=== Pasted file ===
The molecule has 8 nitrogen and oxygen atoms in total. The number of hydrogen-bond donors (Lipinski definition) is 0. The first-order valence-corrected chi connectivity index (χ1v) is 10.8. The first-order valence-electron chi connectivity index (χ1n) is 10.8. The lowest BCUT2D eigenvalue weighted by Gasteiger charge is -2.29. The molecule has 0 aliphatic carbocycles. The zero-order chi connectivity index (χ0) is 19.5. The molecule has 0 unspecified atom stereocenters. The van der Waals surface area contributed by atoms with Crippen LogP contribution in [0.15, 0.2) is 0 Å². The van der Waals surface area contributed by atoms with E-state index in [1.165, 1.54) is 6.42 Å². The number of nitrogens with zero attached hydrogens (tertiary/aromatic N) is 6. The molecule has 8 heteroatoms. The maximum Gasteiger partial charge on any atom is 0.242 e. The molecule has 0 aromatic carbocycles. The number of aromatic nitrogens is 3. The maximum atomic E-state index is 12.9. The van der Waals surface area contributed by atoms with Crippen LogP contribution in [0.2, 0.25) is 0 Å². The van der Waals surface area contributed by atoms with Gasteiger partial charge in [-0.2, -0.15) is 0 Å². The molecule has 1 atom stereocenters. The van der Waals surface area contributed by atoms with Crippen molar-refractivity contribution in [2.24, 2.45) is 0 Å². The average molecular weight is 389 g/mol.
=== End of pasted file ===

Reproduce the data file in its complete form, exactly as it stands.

The molecule has 8 nitrogen and oxygen atoms in total. The number of hydrogen-bond donors (Lipinski definition) is 0. The first-order valence-corrected chi connectivity index (χ1v) is 10.8. The first-order valence-electron chi connectivity index (χ1n) is 10.8. The lowest BCUT2D eigenvalue weighted by Gasteiger charge is -2.29. The molecule has 0 aliphatic carbocycles. The zero-order chi connectivity index (χ0) is 19.5. The molecule has 0 unspecified atom stereocenters. The van der Waals surface area contributed by atoms with Crippen LogP contribution in [0.15, 0.2) is 0 Å². The van der Waals surface area contributed by atoms with E-state index in [1.165, 1.54) is 6.42 Å². The number of nitrogens with zero attached hydrogens (tertiary/aromatic N) is 6. The molecule has 8 heteroatoms. The maximum Gasteiger partial charge on any atom is 0.242 e. The molecule has 0 aromatic carbocycles. The number of aromatic nitrogens is 3. The maximum atomic E-state index is 12.9. The van der Waals surface area contributed by atoms with Crippen LogP contribution in [0.2, 0.25) is 0 Å². The van der Waals surface area contributed by atoms with Gasteiger partial charge in [-0.2, -0.15) is 0 Å². The molecule has 1 atom stereocenters. The van der Waals surface area contributed by atoms with Crippen molar-refractivity contribution in [2.24, 2.45) is 0 Å². The average molecular weight is 389 g/mol.